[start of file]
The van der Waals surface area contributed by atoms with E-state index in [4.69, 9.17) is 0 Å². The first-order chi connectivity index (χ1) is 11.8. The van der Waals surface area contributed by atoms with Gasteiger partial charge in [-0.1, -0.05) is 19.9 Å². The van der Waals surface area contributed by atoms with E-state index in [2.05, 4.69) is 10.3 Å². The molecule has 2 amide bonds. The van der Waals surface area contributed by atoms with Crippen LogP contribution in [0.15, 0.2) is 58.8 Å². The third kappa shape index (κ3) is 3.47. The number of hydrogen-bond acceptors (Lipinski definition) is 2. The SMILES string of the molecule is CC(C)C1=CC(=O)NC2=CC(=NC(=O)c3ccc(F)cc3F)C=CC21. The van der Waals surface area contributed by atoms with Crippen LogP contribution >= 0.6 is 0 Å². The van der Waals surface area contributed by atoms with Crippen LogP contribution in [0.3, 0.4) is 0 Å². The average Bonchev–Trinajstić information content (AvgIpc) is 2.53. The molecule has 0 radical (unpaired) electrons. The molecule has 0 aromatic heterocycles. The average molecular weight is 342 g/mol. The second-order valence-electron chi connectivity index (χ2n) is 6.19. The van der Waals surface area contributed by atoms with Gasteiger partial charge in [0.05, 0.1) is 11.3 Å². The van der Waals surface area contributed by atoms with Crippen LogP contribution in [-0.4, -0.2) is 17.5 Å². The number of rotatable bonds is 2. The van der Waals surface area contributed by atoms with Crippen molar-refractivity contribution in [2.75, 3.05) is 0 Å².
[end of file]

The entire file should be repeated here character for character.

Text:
The van der Waals surface area contributed by atoms with E-state index in [4.69, 9.17) is 0 Å². The first-order chi connectivity index (χ1) is 11.8. The van der Waals surface area contributed by atoms with Gasteiger partial charge in [-0.1, -0.05) is 19.9 Å². The van der Waals surface area contributed by atoms with E-state index in [2.05, 4.69) is 10.3 Å². The molecule has 2 amide bonds. The van der Waals surface area contributed by atoms with Crippen LogP contribution in [0.15, 0.2) is 58.8 Å². The third kappa shape index (κ3) is 3.47. The number of hydrogen-bond acceptors (Lipinski definition) is 2. The SMILES string of the molecule is CC(C)C1=CC(=O)NC2=CC(=NC(=O)c3ccc(F)cc3F)C=CC21. The van der Waals surface area contributed by atoms with Crippen LogP contribution >= 0.6 is 0 Å². The van der Waals surface area contributed by atoms with Crippen LogP contribution in [0.3, 0.4) is 0 Å². The average Bonchev–Trinajstić information content (AvgIpc) is 2.53. The molecule has 0 radical (unpaired) electrons. The molecule has 0 aromatic heterocycles. The average molecular weight is 342 g/mol. The second-order valence-electron chi connectivity index (χ2n) is 6.19. The van der Waals surface area contributed by atoms with Gasteiger partial charge in [0.05, 0.1) is 11.3 Å². The van der Waals surface area contributed by atoms with Crippen LogP contribution in [-0.4, -0.2) is 17.5 Å². The number of rotatable bonds is 2. The van der Waals surface area contributed by atoms with Crippen molar-refractivity contribution in [2.75, 3.05) is 0 Å².